The name Poetry for Dummies will inevitably mean that some of you find we are repeating what you already know. If that is the case, then please jump in and help those of us who aren't as well-versed in 'poetry-speak' as yourselves grow and become more inspired.
Although I have I have studied English Literature at University level, I have never felt able to grasp poetry forms. If someone asks me to write a poem in anapestic 'Bla-di-flu-di-da-meter' (and yes, that is a made up word) I run for the hills! Free verse! That is my thing! However, in all facets of life there are obstacles to overcome and trends to follow, and we need to deal with them if we are to grow. Much of the old poetry is being explored right now, and it is written in specific poetry form. To grow as poets we should attempt to learn, shouldn't we? Free verse is all fine and good, but I would like to know how to write a sonnet, a haiku, a pantoum or a villanelle. What is stopping me? What is stopping you?
Three of my problems are:
1. Fear of screwing up.
2. Syllables. I am not particularly well versed in counting syllables in my mother tongue, and as English is my second language it comes with additional problems.
3. Poetry-speak. The big words scare me. As does the ease with which so many of you use them. It is easier, by far, to hide under the warm, cozy, familiar blanket of free verse and not even attempt to figure out what an anapestic 'Bla-di-flu-di-da-meter' is, especially when everyone else seems to understand exactly what iambic pentameter is, or how to squeeze seventeen syllables into a haiku in the right way.
These are my main problems when it comes to poetry forms, and I know I cannot possibly be the only one who needs to learn. Only you can work on the fear of screwing up (as am I by doing these posts every other week), but I would like to talk about syllables today, in the hope that we can look back on this as we learn more about various meters.
The word syllable comes from Greek, and is defined by Oxford Dictionaries as 'a unit of pronunciation having one vowel sound, with or without surrounding consonants, forming the whole or parts of a word'.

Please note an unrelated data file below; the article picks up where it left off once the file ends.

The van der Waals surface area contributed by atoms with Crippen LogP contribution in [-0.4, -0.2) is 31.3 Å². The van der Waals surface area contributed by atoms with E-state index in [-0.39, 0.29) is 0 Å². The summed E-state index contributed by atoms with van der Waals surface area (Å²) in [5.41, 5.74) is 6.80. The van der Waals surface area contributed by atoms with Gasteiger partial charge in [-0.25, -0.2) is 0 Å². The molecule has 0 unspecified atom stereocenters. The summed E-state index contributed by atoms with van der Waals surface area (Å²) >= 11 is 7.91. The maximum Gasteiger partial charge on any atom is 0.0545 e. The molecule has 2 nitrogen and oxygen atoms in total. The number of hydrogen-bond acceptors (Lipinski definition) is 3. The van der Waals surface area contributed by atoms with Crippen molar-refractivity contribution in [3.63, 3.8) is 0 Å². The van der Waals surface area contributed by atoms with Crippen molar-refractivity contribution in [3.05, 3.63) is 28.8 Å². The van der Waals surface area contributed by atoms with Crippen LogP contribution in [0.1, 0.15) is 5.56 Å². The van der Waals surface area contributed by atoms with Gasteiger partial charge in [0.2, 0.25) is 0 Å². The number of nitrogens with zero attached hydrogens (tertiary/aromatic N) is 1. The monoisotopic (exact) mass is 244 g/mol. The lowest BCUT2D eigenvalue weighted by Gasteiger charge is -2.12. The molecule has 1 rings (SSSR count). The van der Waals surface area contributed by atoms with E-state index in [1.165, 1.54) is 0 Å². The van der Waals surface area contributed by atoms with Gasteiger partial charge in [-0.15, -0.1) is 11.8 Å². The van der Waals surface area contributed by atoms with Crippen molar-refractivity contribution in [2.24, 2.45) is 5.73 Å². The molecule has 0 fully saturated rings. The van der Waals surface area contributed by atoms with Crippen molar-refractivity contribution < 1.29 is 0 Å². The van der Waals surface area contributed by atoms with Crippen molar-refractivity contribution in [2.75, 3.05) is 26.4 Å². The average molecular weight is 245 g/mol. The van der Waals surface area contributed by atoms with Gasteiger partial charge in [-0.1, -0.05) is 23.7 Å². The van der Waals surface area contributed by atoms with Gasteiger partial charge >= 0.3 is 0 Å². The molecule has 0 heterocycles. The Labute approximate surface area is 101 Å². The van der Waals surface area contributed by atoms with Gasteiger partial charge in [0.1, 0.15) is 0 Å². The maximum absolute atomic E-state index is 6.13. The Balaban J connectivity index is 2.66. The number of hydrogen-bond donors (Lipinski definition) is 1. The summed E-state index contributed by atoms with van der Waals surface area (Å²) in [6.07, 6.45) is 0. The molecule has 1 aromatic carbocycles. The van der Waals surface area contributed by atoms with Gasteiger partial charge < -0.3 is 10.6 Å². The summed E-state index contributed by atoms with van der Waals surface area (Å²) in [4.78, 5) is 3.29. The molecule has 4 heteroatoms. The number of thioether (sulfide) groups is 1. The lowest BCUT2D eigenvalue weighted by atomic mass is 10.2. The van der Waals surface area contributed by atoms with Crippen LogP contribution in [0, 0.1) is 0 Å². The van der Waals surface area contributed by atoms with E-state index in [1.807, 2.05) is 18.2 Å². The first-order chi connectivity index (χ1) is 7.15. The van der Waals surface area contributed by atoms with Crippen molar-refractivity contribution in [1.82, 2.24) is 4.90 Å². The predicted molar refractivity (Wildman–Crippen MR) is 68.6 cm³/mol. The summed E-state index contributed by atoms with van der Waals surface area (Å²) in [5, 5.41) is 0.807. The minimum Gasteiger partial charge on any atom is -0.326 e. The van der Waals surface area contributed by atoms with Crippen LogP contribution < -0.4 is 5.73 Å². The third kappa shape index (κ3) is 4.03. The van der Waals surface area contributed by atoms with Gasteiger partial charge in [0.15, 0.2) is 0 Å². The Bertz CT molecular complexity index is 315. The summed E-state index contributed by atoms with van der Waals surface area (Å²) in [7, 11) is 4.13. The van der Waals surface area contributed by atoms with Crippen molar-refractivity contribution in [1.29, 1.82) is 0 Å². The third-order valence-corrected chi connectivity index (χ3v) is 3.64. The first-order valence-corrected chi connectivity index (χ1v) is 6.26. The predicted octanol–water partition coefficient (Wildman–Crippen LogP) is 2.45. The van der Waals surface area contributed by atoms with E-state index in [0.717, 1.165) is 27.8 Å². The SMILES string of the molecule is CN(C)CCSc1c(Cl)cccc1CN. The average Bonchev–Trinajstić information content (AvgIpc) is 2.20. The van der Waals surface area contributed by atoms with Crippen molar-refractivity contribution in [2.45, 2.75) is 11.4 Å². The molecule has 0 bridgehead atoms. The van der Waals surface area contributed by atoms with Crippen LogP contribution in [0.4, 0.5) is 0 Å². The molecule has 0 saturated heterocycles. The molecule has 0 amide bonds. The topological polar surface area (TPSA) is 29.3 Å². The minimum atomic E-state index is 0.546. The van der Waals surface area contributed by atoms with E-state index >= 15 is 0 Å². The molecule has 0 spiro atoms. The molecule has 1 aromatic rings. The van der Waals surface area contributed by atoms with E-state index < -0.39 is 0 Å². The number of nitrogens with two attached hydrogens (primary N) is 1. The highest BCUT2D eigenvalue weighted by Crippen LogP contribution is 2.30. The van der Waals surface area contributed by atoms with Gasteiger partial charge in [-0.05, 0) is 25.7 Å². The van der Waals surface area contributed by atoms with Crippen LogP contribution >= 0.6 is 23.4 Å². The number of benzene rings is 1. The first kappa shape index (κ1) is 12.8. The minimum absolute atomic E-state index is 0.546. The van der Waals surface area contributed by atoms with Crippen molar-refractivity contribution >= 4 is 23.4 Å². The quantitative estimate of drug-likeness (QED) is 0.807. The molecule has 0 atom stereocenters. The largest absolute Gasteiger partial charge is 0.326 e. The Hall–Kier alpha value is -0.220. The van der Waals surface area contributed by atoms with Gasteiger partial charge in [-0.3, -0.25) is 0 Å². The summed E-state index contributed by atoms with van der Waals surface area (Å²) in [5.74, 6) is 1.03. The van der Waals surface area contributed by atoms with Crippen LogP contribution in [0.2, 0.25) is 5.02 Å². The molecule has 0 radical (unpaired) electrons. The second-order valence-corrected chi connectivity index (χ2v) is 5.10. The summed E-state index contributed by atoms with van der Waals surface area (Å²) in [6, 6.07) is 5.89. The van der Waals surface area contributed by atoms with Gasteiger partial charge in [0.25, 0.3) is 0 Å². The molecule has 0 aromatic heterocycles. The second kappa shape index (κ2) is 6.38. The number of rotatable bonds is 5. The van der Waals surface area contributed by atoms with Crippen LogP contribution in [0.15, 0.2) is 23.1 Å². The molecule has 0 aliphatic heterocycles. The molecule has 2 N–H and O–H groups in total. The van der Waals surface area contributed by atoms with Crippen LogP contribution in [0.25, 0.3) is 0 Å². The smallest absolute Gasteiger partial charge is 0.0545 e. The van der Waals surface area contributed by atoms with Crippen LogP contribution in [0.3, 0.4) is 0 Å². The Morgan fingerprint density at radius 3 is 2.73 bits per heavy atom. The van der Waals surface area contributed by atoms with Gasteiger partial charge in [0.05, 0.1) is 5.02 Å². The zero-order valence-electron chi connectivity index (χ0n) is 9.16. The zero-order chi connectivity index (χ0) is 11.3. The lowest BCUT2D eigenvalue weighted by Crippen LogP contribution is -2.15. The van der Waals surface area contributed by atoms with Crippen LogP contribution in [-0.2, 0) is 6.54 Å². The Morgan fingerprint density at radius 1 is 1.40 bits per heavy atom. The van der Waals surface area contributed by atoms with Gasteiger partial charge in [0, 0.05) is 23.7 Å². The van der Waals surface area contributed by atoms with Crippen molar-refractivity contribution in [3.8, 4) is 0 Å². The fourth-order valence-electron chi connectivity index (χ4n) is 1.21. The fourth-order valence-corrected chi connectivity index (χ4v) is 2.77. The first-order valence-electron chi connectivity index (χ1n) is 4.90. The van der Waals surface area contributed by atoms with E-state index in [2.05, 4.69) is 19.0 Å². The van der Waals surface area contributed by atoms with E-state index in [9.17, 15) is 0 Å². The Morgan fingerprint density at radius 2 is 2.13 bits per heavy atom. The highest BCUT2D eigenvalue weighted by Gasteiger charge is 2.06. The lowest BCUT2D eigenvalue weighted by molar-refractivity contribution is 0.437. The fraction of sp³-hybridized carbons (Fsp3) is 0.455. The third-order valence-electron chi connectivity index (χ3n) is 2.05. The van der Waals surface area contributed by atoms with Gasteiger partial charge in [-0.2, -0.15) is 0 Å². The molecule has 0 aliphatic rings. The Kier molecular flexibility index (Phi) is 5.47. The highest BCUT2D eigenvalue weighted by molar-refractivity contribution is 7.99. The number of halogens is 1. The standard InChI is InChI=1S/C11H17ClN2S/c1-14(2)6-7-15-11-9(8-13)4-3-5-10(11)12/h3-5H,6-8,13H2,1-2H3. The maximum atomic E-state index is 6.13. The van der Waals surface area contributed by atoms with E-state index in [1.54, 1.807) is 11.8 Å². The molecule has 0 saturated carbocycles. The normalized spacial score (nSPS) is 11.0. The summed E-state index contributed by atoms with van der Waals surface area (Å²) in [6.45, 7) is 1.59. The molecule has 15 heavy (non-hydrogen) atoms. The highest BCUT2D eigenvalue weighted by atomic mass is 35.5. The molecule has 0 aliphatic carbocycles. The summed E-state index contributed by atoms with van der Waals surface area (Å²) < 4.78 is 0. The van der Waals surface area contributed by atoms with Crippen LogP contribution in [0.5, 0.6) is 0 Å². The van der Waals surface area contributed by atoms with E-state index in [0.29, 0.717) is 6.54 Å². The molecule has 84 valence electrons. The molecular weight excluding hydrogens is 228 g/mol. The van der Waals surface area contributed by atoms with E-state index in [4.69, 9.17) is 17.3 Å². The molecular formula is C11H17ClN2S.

A 'Dummie's guide to counting syllables' would look something like this:
1. Look for the vowels in the word.
2. Subtract any silent vowels (like the 'e' at the end of the 'Fore!' shouted by golfers).
3. If you have two vowels together, creating a diphthong, count only one of the vowels (for example the word 'you' is only one syllable).
4. Compound words, words that consist of two other words but is written together (like houseboat), along with words using prefixes (like prefix) and suffixes (like farmer) should be divided into their component words to count syllables.
5. Divide words between the two middle consonants (like bas/ket) to count the syllables.
6. Usually divide words into syllables before a single consonant (like e/vil or re/port).
7. The '-le' at the end of a word usually forms its' own syllable (like a/ble, or indeed syl/la/ble.
Some helpful poets have also suggested clapping out the word to get the syllable count, and that - along with Ava's suggestion for the iambic pentameter to count heartbeats - is a very effective technique.
Kindergarten level or not, I hope you find this a good reminder and please feel welcome to share your own tricks in the comment section.
To practice, why not attempt writing a poem with a specific number of syllables? Not words, but syllables. Shall we use my favourite, the 69?
Don't forget to join The Gooseberry Garden Poetry Pic-nic Week 5 if you want to share your work, or have a go at the Thursday Poet's Rally Week 52 over at the Poetry Palace!